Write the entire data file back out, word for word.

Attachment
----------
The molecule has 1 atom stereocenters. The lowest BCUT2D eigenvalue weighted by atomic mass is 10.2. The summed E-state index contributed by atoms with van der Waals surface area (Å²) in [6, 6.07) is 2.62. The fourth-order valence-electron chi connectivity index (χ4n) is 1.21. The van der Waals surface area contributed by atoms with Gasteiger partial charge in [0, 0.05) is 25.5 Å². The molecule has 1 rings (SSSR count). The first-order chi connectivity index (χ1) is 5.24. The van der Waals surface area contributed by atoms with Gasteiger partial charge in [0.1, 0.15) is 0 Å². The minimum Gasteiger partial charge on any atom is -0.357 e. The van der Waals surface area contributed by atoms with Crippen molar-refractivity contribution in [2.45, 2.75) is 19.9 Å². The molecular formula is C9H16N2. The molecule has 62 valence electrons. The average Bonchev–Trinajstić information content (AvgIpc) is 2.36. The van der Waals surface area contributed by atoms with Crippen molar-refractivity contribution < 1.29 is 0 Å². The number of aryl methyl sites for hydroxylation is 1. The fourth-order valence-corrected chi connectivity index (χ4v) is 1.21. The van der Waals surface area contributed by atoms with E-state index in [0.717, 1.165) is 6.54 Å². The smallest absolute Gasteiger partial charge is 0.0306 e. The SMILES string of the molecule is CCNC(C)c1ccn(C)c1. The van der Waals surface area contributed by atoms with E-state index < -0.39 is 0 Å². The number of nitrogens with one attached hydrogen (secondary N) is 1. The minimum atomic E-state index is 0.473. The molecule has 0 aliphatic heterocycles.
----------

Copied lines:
The molecule has 1 atom stereocenters. The lowest BCUT2D eigenvalue weighted by atomic mass is 10.2. The summed E-state index contributed by atoms with van der Waals surface area (Å²) in [6, 6.07) is 2.62. The fourth-order valence-electron chi connectivity index (χ4n) is 1.21. The van der Waals surface area contributed by atoms with Gasteiger partial charge in [0, 0.05) is 25.5 Å². The molecule has 1 rings (SSSR count). The first-order chi connectivity index (χ1) is 5.24. The van der Waals surface area contributed by atoms with Gasteiger partial charge in [0.1, 0.15) is 0 Å². The minimum Gasteiger partial charge on any atom is -0.357 e. The van der Waals surface area contributed by atoms with Crippen molar-refractivity contribution in [2.45, 2.75) is 19.9 Å². The molecular formula is C9H16N2. The molecule has 62 valence electrons. The average Bonchev–Trinajstić information content (AvgIpc) is 2.36. The van der Waals surface area contributed by atoms with Crippen molar-refractivity contribution < 1.29 is 0 Å². The number of aryl methyl sites for hydroxylation is 1. The fourth-order valence-corrected chi connectivity index (χ4v) is 1.21. The van der Waals surface area contributed by atoms with E-state index in [0.717, 1.165) is 6.54 Å². The smallest absolute Gasteiger partial charge is 0.0306 e. The SMILES string of the molecule is CCNC(C)c1ccn(C)c1. The van der Waals surface area contributed by atoms with E-state index < -0.39 is 0 Å². The number of nitrogens with one attached hydrogen (secondary N) is 1. The minimum atomic E-state index is 0.473. The molecule has 0 aliphatic heterocycles.